[A wind proponent spokesperson was] optimistic that the proposed policy [wind energy tax credit] had a chance of success. Rebenitsch said that while a longer timeframe would be preferable, six years “is better than nothing” and would still provide some certainty to project developers on the brink of a collapsing industry [whine, whine whine].
It seems a bit confusing, perhaps due to the date of the article and when the quotes were taken. My understanding is that the wind energy credit was extended for one year, through the end of 2013.

But even with that, what's the future of wind in 2013?
Rebenitsch says just 2,000 megawatts of wind power are expected to come online nationwide in 2013, compared to a high of 13,000 megawatts in 2012 as project developers rushed to beat the PTC’s expiration. “We went from boom to bust,” he says. “Hopefully this longer term extension will enable [the industry] to recover from that bust,” he said. “It won’t happen in 2013 because these things take time but it will help us begin recovering and make longer-term plans and move forward.”
Locally [the Dakotas], the impacts of an expiring PTC have been visible in layoffs at turbine component manufacturing facilities and in the halt of wind farm project development.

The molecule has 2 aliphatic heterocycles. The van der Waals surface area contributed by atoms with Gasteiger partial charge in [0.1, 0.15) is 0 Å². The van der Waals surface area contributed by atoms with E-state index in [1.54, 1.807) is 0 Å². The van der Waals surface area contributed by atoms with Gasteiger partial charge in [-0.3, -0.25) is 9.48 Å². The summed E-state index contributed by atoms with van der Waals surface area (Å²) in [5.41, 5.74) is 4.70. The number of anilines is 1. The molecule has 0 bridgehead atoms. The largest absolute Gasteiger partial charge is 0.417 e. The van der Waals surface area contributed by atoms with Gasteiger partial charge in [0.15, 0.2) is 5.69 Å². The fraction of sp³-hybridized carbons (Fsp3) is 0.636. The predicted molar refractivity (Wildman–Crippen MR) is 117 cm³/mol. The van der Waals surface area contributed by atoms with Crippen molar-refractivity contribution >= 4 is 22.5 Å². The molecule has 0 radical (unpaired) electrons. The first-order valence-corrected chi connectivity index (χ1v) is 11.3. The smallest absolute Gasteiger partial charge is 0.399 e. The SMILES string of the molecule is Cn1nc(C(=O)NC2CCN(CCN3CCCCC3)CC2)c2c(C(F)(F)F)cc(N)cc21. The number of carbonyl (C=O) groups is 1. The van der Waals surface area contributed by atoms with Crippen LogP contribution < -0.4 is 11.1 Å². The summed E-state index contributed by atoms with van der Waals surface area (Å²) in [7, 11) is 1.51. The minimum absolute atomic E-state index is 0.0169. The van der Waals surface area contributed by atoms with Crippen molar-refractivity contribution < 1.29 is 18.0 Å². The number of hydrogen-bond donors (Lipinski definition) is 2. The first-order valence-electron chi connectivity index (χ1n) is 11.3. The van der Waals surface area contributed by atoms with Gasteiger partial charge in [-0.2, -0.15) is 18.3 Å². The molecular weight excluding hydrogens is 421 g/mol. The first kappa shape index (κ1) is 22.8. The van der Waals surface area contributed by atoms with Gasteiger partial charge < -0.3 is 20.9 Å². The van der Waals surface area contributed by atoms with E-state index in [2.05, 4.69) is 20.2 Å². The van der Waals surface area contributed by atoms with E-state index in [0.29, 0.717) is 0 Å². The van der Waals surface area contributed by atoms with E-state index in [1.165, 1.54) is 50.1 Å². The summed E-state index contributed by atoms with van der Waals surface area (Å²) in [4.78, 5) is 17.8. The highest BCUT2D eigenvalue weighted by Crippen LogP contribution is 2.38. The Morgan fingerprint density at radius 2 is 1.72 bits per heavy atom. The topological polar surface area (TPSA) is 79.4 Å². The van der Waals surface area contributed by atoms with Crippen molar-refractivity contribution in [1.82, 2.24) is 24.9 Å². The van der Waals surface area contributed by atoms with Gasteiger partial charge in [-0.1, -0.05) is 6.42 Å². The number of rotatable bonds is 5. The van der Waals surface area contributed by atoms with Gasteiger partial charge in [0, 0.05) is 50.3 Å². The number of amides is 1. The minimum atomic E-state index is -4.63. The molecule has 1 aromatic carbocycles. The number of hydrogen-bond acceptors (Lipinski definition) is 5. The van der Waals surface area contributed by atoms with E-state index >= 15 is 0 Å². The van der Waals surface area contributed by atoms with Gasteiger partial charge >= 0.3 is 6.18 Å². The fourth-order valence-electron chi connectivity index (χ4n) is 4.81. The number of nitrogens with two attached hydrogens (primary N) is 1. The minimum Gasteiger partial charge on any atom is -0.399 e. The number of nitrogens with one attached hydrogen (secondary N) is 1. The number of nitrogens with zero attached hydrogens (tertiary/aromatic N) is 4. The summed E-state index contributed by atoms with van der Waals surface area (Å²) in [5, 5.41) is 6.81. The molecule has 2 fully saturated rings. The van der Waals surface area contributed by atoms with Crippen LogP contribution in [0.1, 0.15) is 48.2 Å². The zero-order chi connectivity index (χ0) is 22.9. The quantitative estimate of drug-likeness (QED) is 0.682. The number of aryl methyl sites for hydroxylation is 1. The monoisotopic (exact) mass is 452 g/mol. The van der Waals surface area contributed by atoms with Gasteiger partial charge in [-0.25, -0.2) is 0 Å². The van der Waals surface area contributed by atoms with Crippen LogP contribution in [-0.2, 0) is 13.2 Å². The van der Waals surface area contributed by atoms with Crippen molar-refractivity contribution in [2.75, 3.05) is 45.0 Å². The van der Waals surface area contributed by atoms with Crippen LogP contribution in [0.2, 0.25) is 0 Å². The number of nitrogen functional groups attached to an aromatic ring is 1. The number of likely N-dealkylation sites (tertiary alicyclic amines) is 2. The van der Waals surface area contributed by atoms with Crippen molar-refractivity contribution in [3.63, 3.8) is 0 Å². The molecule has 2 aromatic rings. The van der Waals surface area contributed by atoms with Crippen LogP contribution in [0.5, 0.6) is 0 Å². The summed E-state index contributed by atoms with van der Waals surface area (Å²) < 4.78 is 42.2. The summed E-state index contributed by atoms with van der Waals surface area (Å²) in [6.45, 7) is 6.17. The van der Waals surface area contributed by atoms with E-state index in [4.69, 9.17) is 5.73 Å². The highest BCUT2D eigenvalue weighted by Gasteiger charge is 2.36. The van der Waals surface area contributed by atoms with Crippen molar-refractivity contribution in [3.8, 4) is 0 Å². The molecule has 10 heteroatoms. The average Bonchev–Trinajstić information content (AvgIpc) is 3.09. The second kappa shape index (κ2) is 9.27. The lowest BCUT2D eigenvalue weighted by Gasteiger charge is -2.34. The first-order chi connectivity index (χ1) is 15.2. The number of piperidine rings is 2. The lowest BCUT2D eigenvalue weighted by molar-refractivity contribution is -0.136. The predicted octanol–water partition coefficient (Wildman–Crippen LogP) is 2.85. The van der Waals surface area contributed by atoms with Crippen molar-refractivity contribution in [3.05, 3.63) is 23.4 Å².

At the end of 2012 there were no wind projects under construction in South Dakota, according to Rebenitsch. “There are a number of projects in various stages of development, but most of those developments have been basically stopped,” he said. North Dakota’s industry was in a similar state, according to Mark Nisbet, North Dakota principal manager for Xcel Energy and wind representative for North Dakota’s Empower Commission. He said North Dakota was set to have 1,670 megawatts of wind energy by the end of 2012, ranking it among the Top 10 wind energy producing states, but there were no known new projects on the books for 2013.
A single nuclear plant, for round numbers: 1,000 megawatts of electricity. And unlike nuclear reactors, wind and solar farms require back-up conventional power plants when the wind if not blowing, and the sun not shining.

Original Post

Vestas cuts workweek to 24 hours. This gets them under the 30-hour mandated ObamaCare workweek.

Link here to The Denver Post.

The article suggests that wind farm developers expedited projects in 2012 to get them completed by the end of the year before the wind energy tax credit expired. Anyone who can read tea leaves would have bet (and bet correctly) that Congress would extend the tax credits. There was no need to hurry.

But be that as it may, The Denver Post suggests that wind farm development will be slow in 2013 because much of the work was already done last year. 

Vestas cut its Colorado workforce from 1,800 workers to 1,100 in 2012 according to the linked article.

One can find several posts at the MDW on Vestas, by using the "search" application.